Like or hate Warren Buffet, he’s a pretty fair investor from whom a thing or two can probably be learned. From Tyler Durden at zerohedge.com:
Many were wondering if Warren Buffett would address his recent unwind of Berkshire’s $4+ billion stake in Taiwan Semi – a brand new position that had catapulted into the investing conglomerate’s Top 10 holdings as of Sept 30 ’22 only to see it slashed by 86% just one quarter later…
… and this morning, when Buffett filed the latest Berkshire annual letter, they got the answer: an unequivocal no.
So what did Buffett talk about in his latest and – at just barely 9 pages – shortest ever letter since Berkshire launched the practice of recapping his investment principles, activities and results some 46 years ago in 1977? Nothing that he hasn’t addressed on countless previous occasions. Below we summarize some of the key highlights.
First, here is a snapshot of Berkshire Q4 financials:
Q4 profit fell, reflecting lower gains from investments and foreign currency exchange losses as the U.S. dollar lost value. Quarterly net income fell 54% to $18.16 billion, or $12,412 per Class A share, from $39.65 billion, or $26,690 per share, a year earlier.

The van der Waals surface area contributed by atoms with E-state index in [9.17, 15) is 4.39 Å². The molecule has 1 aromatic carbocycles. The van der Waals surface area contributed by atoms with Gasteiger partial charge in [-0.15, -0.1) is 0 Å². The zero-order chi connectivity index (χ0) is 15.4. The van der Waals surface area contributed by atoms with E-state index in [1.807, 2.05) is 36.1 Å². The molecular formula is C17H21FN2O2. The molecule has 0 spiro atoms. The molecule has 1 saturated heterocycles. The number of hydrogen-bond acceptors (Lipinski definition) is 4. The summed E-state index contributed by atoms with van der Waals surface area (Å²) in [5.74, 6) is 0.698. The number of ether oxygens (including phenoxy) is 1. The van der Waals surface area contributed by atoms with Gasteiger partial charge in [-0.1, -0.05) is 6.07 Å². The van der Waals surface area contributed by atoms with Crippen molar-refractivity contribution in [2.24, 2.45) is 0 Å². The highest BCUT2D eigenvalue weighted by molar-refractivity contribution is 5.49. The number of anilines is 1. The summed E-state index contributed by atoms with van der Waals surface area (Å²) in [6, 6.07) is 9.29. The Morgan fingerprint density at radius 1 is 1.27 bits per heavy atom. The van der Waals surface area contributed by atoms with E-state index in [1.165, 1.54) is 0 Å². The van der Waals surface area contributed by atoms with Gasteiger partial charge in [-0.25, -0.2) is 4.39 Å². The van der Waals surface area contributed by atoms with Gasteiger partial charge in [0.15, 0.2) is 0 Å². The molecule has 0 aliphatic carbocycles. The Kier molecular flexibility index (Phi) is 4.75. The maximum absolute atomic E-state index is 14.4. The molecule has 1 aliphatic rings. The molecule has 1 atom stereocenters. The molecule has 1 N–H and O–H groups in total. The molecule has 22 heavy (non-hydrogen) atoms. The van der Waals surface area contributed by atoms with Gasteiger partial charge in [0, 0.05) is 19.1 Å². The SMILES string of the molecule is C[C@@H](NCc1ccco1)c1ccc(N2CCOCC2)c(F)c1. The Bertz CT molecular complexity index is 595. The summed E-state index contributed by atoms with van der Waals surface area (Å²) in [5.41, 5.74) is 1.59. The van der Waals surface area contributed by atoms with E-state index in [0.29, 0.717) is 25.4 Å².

Of course, as is well-known, Buffett despises GAAP earnings and instead urges investors to look at operating earnings instead which strip away the quarterly fluctuations of the conglomerate’s public stock investments (i.e. unrealized gains/losses).
The GAAP earnings are 100% misleading when viewed quarterly or even annually. Capital gains, to be sure, have been hugely important to Berkshire over past decades, and we expect them to be meaningfully positive in future decades. But their quarter-by-quarter gyrations, regularly and mindlessly headlined by media, totally misinform investors.